Friday, April 9, 2010

2-for-1 Tickets to "When Britten Met Haydn" with The Boston Cecilia

The Boston Cecilia presents When Britten Met Haydn. Friday, April 16, 8:00 PM at All Saints Parish, Brookline, MA

Ticket Sale! Today, Friday 4/9, through Monday 4/12, buy one ticket and get one free when you purchase tickets online! Offer applies to ticket levels A, B, and C. Use coupon code BrittenHaydn2for1 at the end of the online checkout.

Featuring tenor Aaron Sheehan and BSO principal horn James Sommerville, Cecilia celebrates the similar depth and compassion of Britten and Haydn.

Joseph Haydn Benjamin   Britten

Joseph HAYDN
Missa Brevis St. Joannis de Deo (Kleine Orgelmesse)
Salve Regina in g minor

Benjamin BRITTEN
Cantata Misericordium
Serenade for Tenor, Horn and Strings

Friday, April 16, 2010 at 8:00 PM
All Saints Church
1773 Beacon Street
Brookline, MA 02445

Reserve tickets to this performance now!

The Boston Cecilia presents "When Britten Met Haydn" on Friday, April 16 at 8pm at All Saints Church in Brookline. Featuring tenor Aaron Sheehan and BSO principal horn James Sommerville alongside a quartet of young soloists, Cecilia celebrates the similar depth and compassion that Britten and Haydn brought to the world through music. Coming from different cultural, religious, and social backgrounds, and separated by two centuries, both found in music profundities at which their surfaces sometimes only hint.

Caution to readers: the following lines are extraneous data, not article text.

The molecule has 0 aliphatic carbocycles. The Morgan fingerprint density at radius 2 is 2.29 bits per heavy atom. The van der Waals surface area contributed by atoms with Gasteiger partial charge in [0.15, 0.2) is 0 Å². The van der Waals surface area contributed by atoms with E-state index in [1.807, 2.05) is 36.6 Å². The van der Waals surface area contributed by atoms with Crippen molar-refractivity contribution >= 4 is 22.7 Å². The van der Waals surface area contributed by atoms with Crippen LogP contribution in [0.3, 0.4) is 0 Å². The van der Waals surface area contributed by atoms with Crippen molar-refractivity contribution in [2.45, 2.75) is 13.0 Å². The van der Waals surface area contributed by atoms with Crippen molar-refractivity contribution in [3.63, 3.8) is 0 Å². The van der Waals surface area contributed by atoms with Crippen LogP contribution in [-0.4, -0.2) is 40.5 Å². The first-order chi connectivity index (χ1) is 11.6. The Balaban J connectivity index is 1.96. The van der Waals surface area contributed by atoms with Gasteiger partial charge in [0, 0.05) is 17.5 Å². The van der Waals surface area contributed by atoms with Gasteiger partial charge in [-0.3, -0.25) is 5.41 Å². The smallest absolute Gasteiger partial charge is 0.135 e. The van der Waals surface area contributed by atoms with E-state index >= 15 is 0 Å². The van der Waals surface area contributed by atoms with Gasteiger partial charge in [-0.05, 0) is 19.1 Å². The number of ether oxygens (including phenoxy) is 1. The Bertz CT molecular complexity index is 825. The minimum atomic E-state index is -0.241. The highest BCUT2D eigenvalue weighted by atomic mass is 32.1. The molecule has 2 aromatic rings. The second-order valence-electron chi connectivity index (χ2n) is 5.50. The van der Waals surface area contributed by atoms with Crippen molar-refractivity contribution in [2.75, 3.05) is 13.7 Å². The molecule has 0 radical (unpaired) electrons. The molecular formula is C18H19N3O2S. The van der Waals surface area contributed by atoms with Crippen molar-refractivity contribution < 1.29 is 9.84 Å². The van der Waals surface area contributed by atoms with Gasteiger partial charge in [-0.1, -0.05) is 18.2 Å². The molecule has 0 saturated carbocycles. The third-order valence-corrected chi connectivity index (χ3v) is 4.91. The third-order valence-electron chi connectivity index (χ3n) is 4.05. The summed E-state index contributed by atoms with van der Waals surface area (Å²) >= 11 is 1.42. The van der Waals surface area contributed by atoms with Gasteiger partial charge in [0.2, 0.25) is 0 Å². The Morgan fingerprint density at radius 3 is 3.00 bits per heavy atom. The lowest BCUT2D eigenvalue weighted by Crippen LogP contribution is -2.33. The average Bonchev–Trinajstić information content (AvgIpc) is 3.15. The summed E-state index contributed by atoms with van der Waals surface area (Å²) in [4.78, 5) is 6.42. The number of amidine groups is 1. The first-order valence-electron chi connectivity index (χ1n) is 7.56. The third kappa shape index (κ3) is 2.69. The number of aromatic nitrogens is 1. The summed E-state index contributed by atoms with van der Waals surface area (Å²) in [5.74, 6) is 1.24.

An excerpt from When Britten Met Haydn program notes
by Donald Teeters

Is it more than a catchy title? Separated by centuries, the two composers were certainly social and cultural strangers. Public recognition? For Britten, it came early but was complicated by lifestyle and war. Haydn’s came late—he was an old man when world fame finally caught up with him. However, it took a couple of centuries for appreciation to reach into some very large corners of his art.

Why was that? It is aspects of the obvious vs. the oblique, the surface vs. the inner meanings that prompted us to give this concert its title. Hans Keller, the Viennese-born but consummately English critic and musical scholar, spoke of this connection in relation to Britten’s works.

“While one does not usually find things that are not there, one often does not find things that are. I would suggest that both Mozart and Britten [and I would include Haydn here] sublimate not only their depths but also their heights, i.e. they even sublimate their sublimity.”

While Haydn’s surfaces can sometimes and at first glance seem generic, too simple, too much like other composers’ music of the same period, further digging almost always leads one to a rich interior lode waiting to be mined. And here is The New Yorker critic, Alex Ross, comparing Britten with two contemporaries, Sibelius and Shostakovich:

“What they had in common was the ability to write elusive emotions across the surface of their music. Britten made his inner landscape as vivid as the rumble of the sea, the cries of the gulls . . .”

Perhaps we can find a common meeting ground between tonight’s two disparate but genuine geniuses: surfaces sometimes belie, but listening deeply and with an eager ear to the works of Haydn and Britten never fails to reward.

Individual, regularly-priced tickets are $15, $27, $42, $62

1773 Beacon Street Brookline MA 02445 | | 617.232.4540

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